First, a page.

OPTOEDGE systems are suitable for edges between 0.5 and 10 metres. The sensors are sealed against moisture and dust to IP68 and have a temperature range of -20°C to 75°C (-4°F to 167°F).

VITECTOR is a leading manufacturer of safety systems for the door and gate market in Europe, the USA and around the world.

The VITECTOR product portfolio includes optical and pneumatic sensing edges, bumpers, and photo-eye sensors that meet international standards for safety devices. These products are used in industrial doors, bus and train doors, and production machinery.

GfA UK Ltd is a leading supplier of door drive and control equipment to the UK industrial door market. With over 30 years’ experience, who pride themselves on delivering a market-leading product range and technical advice and service that’s second to none.

For more details about the Vitector OPTOEDGE Optical Sensing Edge for automatic doors and gates contact GfA UK Ltd on 01926 452452.





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Monday, 7 August 2017

SWA member supplies doors and screens for hotel winter garden


The phased refurbishment of both private rooms and the elegant public spaces of a Manchester hotel has been successfully completed with a member of the Steel Window Association, The Cotswold Casements Company, playing a pivotal role in the supply and installation of doors and screens.

Located near the centre of the city, The Palace Hotel has now been renamed The Principal Manchester following a £20m refurbishment and redevelopment with Michaelis Boyd Associates the architectural practice responsible for leading the design work.

As the specialist steel window package contractor for the project, Moreton-in-Marsh-based, Cotswold Casements, began by tackling the restaurant and winter garden where highly experienced operatives installed large screens as well as double and single doors to divide what was once the trading hall of a major insurance company. Then, in the bedrooms, they installed single doors which link into the en-suite bathrooms.

The winter garden is a major feature of the hotel’s entertainment spaces, sitting alongside The Refuge bar and restaurant which occupy the corner of the building on Oxford Road and Whitworth Street West. In the words of the hotel’s management, “The winter garden is housed inside a glass atrium cascading with natural sunlight. In contrast to the relaxed restaurant, the airy space will retain a sense of elegance as it plays host to afternoon teas.”

The Senior Architect on the project for Michaelis Boyd, Luke Rowett, commented:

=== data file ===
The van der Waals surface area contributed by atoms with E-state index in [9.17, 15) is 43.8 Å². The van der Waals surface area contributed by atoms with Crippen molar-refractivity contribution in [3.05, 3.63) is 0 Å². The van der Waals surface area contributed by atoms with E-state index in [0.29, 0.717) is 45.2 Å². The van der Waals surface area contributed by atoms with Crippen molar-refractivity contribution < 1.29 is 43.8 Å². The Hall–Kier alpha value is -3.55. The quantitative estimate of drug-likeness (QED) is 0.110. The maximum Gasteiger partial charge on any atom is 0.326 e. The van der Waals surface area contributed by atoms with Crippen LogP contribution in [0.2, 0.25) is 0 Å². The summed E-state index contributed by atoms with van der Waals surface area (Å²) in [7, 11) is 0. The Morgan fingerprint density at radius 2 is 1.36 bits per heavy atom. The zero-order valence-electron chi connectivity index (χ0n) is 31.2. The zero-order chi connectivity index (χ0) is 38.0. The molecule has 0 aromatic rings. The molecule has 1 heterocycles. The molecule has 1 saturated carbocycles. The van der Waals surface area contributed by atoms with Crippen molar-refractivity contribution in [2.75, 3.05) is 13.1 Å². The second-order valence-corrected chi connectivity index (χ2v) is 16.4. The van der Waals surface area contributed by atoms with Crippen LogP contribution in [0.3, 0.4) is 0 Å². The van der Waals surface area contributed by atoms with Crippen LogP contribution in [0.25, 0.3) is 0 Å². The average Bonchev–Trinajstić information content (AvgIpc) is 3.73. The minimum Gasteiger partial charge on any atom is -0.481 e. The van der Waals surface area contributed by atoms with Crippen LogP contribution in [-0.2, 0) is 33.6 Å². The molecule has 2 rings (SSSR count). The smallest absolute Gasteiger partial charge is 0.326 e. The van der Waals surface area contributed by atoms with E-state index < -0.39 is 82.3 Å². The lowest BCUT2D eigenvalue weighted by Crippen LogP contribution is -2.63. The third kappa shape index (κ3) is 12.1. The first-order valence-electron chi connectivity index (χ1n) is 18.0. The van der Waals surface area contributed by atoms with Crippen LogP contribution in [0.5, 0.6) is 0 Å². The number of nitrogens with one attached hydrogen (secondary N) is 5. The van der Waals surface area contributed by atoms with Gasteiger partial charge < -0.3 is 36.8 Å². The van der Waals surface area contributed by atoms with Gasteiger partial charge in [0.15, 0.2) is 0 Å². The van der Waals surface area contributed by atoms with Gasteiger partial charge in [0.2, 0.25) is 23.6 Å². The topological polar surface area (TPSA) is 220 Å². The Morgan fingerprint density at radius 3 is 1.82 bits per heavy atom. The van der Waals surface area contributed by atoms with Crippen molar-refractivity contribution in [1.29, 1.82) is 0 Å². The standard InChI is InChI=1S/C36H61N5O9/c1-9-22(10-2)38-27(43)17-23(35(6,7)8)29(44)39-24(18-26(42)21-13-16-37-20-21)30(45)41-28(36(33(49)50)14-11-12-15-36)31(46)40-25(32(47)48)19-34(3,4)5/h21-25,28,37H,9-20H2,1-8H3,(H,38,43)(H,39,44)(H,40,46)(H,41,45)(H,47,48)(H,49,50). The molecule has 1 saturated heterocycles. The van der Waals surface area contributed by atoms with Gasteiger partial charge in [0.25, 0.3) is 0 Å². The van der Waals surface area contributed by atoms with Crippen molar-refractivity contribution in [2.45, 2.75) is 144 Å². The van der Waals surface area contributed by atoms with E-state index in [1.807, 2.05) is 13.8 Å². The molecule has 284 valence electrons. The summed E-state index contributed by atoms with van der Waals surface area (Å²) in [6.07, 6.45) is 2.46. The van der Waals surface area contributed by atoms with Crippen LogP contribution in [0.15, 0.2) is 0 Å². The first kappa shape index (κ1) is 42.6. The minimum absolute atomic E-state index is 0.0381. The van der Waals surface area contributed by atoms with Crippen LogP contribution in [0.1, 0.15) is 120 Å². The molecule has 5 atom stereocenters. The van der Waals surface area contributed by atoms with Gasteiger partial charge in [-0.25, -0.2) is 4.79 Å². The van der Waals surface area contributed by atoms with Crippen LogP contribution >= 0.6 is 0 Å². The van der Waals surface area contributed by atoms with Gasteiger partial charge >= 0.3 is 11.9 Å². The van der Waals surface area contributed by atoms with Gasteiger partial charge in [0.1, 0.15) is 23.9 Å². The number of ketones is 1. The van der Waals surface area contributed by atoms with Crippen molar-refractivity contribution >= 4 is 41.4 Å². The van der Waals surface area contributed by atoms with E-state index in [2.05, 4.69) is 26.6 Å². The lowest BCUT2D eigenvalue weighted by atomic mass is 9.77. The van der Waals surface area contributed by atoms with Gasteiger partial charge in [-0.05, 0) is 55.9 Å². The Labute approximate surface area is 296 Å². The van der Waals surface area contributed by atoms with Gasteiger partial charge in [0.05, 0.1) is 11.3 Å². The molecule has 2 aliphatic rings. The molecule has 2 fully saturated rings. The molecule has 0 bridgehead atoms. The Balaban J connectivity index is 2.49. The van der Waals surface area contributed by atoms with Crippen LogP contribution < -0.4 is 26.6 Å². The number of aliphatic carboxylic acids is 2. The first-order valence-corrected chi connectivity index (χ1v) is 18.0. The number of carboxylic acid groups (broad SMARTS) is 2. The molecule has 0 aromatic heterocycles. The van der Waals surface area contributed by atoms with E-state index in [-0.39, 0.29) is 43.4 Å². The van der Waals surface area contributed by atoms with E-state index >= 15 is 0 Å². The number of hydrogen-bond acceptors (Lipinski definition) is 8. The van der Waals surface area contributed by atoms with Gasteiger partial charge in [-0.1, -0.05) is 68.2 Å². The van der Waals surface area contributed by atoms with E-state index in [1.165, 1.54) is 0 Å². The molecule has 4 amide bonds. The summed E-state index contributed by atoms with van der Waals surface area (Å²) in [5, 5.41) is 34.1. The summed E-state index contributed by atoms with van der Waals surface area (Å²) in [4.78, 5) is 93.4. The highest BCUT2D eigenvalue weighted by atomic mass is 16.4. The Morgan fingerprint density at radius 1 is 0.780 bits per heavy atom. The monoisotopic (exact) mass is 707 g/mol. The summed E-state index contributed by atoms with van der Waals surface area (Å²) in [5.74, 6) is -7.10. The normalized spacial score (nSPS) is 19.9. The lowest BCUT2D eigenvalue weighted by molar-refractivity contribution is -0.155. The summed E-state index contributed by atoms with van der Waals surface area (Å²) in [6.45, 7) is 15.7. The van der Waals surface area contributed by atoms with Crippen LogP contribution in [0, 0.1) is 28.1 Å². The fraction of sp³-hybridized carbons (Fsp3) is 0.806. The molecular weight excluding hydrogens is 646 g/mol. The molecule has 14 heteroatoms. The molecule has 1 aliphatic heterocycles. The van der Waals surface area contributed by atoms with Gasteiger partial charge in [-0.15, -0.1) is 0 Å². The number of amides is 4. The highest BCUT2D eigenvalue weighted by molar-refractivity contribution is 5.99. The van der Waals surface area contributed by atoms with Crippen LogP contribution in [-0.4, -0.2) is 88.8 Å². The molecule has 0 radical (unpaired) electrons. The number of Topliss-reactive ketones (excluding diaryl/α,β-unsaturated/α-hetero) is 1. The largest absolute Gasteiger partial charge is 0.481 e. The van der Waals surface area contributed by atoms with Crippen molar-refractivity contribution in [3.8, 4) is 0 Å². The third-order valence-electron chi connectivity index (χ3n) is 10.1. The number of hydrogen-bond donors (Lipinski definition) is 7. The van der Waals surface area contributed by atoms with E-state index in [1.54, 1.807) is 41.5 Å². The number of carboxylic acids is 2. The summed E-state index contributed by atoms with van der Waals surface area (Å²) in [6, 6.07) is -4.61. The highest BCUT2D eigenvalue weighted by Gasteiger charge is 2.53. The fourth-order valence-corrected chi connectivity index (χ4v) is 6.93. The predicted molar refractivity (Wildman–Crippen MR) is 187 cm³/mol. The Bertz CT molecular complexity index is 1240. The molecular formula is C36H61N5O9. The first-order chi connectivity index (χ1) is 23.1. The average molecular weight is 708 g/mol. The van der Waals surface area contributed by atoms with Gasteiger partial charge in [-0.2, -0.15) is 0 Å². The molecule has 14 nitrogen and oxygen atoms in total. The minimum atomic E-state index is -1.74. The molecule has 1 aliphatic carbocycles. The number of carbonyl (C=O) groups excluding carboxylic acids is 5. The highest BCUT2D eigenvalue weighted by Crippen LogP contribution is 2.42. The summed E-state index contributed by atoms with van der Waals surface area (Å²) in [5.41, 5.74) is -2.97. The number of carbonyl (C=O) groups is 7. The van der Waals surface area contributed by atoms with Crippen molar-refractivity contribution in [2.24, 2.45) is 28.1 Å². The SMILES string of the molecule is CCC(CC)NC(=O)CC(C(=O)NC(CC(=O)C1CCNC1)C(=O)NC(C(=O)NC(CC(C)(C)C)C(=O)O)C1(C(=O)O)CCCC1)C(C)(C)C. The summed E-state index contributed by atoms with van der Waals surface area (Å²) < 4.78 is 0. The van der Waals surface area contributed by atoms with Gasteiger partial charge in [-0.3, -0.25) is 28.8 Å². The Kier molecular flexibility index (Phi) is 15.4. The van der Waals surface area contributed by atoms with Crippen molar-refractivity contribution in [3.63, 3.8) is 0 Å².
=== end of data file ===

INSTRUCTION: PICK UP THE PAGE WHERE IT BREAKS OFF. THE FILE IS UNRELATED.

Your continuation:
“The doors in the majority of the bedrooms, which Cotswold Casements has supplied, were chosen primarily to allow more play of light between the two spaces. The glazed steel framed doors are more permeable and interesting than a solid door while the obscure glazing still provides privacy.
“The major work though involving Cotswold Casements – who we have used on other projects in the past – involved the food and beverages area which is an enormous space of some 10,000 square feet, centred on the old trading hall. The initial thought was on how to make it feel there are specific purposes to different parts. We didn’t want to do this with solid walls or by compartmentalising it because the essence to the old trading hall was to keep the scale and as many original features as possible as well as the view through. Therefore, we used the steel framed screens to create glazed walls which were not full height – so that people can see through the space and walk between them.
“This has created five distinct spaces; the restaurant at the rear; the bar which you enter from the street outside; the winter garden which is located centrally beneath a very large roof light – having trees like an orangery; then the den which can be rented for private functions. Finally, there is a long narrow “street” which offers space for people to sit and work on their laptops or make a phone call. Importantly, what the glazing has allowed us to do is maintain views through this space and a feeling of openness which respects the history of the Refuge Insurance Company building.”

For the winter garden Cotswold Casements produced a total of 57 fixed screens together with three pairs of double doors and two single doors all fabricated using the classic W20 steel sections, finished in RAL 9004 Matt and glazed with 4mm clear toughened safety glass. Some of the screens featured ‘satin nova’ obscure glass to offer privacy.